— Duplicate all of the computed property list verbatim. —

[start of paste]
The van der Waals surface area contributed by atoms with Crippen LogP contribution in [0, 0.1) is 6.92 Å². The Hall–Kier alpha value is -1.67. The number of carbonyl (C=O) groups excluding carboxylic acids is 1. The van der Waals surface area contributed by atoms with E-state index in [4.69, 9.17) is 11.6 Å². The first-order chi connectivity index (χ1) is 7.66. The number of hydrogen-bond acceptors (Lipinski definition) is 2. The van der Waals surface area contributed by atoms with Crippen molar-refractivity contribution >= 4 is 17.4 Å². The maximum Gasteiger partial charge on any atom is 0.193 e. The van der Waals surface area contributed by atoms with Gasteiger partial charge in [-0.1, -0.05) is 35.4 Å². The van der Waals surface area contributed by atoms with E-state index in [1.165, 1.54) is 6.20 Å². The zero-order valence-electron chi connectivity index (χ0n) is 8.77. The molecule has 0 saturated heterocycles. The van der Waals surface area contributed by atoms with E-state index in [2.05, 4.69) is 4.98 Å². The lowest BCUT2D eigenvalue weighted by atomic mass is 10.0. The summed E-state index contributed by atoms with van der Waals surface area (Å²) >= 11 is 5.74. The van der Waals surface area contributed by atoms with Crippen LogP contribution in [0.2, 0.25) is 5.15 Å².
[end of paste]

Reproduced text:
The van der Waals surface area contributed by atoms with Crippen LogP contribution in [0, 0.1) is 6.92 Å². The Hall–Kier alpha value is -1.67. The number of carbonyl (C=O) groups excluding carboxylic acids is 1. The van der Waals surface area contributed by atoms with E-state index in [4.69, 9.17) is 11.6 Å². The first-order chi connectivity index (χ1) is 7.66. The number of hydrogen-bond acceptors (Lipinski definition) is 2. The van der Waals surface area contributed by atoms with Crippen molar-refractivity contribution >= 4 is 17.4 Å². The maximum Gasteiger partial charge on any atom is 0.193 e. The van der Waals surface area contributed by atoms with Gasteiger partial charge in [-0.1, -0.05) is 35.4 Å². The van der Waals surface area contributed by atoms with E-state index in [1.165, 1.54) is 6.20 Å². The zero-order valence-electron chi connectivity index (χ0n) is 8.77. The molecule has 0 saturated heterocycles. The van der Waals surface area contributed by atoms with E-state index in [2.05, 4.69) is 4.98 Å². The lowest BCUT2D eigenvalue weighted by atomic mass is 10.0. The summed E-state index contributed by atoms with van der Waals surface area (Å²) >= 11 is 5.74. The van der Waals surface area contributed by atoms with Crippen LogP contribution in [0.2, 0.25) is 5.15 Å².